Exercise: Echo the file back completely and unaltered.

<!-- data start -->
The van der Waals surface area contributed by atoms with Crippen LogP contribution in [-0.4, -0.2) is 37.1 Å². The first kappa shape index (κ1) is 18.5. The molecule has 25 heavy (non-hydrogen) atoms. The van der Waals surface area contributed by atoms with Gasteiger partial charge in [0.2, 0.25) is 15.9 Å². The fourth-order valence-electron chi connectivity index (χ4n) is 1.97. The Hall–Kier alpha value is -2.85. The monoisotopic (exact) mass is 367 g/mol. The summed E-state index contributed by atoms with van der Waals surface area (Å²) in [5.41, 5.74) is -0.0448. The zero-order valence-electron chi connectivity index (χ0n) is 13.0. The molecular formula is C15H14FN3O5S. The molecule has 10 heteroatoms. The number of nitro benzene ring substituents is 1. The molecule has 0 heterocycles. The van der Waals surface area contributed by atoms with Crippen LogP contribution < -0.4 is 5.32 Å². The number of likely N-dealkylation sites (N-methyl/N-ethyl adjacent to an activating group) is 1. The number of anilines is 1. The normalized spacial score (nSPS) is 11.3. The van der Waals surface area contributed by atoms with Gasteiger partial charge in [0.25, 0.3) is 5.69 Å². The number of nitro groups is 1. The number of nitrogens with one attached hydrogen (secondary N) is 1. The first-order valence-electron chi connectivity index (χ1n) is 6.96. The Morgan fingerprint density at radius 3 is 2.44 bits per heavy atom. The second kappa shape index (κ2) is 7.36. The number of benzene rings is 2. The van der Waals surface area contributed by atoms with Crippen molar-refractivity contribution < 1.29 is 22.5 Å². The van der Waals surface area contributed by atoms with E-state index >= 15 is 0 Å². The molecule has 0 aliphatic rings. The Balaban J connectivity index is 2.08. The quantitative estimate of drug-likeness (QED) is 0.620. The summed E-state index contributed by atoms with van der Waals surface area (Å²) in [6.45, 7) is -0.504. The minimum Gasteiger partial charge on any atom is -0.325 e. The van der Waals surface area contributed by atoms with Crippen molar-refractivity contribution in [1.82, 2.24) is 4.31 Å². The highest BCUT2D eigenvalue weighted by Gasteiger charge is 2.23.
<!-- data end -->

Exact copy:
The van der Waals surface area contributed by atoms with Crippen LogP contribution in [-0.4, -0.2) is 37.1 Å². The first kappa shape index (κ1) is 18.5. The molecule has 25 heavy (non-hydrogen) atoms. The van der Waals surface area contributed by atoms with Gasteiger partial charge in [0.2, 0.25) is 15.9 Å². The fourth-order valence-electron chi connectivity index (χ4n) is 1.97. The Hall–Kier alpha value is -2.85. The monoisotopic (exact) mass is 367 g/mol. The summed E-state index contributed by atoms with van der Waals surface area (Å²) in [5.41, 5.74) is -0.0448. The zero-order valence-electron chi connectivity index (χ0n) is 13.0. The molecular formula is C15H14FN3O5S. The molecule has 10 heteroatoms. The number of nitro benzene ring substituents is 1. The molecule has 0 heterocycles. The van der Waals surface area contributed by atoms with Crippen LogP contribution < -0.4 is 5.32 Å². The number of likely N-dealkylation sites (N-methyl/N-ethyl adjacent to an activating group) is 1. The number of anilines is 1. The normalized spacial score (nSPS) is 11.3. The van der Waals surface area contributed by atoms with Gasteiger partial charge in [0.25, 0.3) is 5.69 Å². The number of nitro groups is 1. The number of nitrogens with one attached hydrogen (secondary N) is 1. The first-order valence-electron chi connectivity index (χ1n) is 6.96. The Morgan fingerprint density at radius 3 is 2.44 bits per heavy atom. The second kappa shape index (κ2) is 7.36. The number of benzene rings is 2. The van der Waals surface area contributed by atoms with Crippen molar-refractivity contribution < 1.29 is 22.5 Å². The van der Waals surface area contributed by atoms with E-state index >= 15 is 0 Å². The molecule has 0 aliphatic rings. The Balaban J connectivity index is 2.08. The quantitative estimate of drug-likeness (QED) is 0.620. The summed E-state index contributed by atoms with van der Waals surface area (Å²) in [6.45, 7) is -0.504. The minimum Gasteiger partial charge on any atom is -0.325 e. The van der Waals surface area contributed by atoms with Crippen molar-refractivity contribution in [1.82, 2.24) is 4.31 Å². The highest BCUT2D eigenvalue weighted by Gasteiger charge is 2.23.